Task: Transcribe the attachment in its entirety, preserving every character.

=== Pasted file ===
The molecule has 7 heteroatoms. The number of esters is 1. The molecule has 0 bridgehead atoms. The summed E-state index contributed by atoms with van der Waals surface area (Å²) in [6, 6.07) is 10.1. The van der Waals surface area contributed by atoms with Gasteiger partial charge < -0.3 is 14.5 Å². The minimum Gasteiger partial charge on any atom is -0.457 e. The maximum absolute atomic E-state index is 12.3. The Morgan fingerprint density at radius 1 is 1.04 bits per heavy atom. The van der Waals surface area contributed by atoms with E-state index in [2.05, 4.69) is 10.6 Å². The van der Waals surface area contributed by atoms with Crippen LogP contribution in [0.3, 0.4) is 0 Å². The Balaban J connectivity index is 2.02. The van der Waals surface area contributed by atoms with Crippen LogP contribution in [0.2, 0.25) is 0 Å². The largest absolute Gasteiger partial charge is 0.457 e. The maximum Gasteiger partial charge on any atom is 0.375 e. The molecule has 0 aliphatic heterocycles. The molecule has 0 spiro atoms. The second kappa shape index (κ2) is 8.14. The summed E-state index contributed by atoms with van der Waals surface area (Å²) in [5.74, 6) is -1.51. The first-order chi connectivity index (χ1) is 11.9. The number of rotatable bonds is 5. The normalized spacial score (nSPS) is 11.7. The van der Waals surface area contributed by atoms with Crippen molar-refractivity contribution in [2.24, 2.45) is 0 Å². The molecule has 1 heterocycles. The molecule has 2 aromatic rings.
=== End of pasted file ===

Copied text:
The molecule has 7 heteroatoms. The number of esters is 1. The molecule has 0 bridgehead atoms. The summed E-state index contributed by atoms with van der Waals surface area (Å²) in [6, 6.07) is 10.1. The van der Waals surface area contributed by atoms with Gasteiger partial charge < -0.3 is 14.5 Å². The minimum Gasteiger partial charge on any atom is -0.457 e. The maximum absolute atomic E-state index is 12.3. The Morgan fingerprint density at radius 1 is 1.04 bits per heavy atom. The van der Waals surface area contributed by atoms with E-state index in [2.05, 4.69) is 10.6 Å². The van der Waals surface area contributed by atoms with Crippen LogP contribution in [0.3, 0.4) is 0 Å². The Balaban J connectivity index is 2.02. The van der Waals surface area contributed by atoms with Crippen LogP contribution in [0.2, 0.25) is 0 Å². The largest absolute Gasteiger partial charge is 0.457 e. The maximum Gasteiger partial charge on any atom is 0.375 e. The molecule has 0 aliphatic heterocycles. The molecule has 0 spiro atoms. The second kappa shape index (κ2) is 8.14. The summed E-state index contributed by atoms with van der Waals surface area (Å²) in [5.74, 6) is -1.51. The first-order chi connectivity index (χ1) is 11.9. The number of rotatable bonds is 5. The normalized spacial score (nSPS) is 11.7. The van der Waals surface area contributed by atoms with Crippen molar-refractivity contribution in [2.24, 2.45) is 0 Å². The molecule has 1 heterocycles. The molecule has 2 aromatic rings.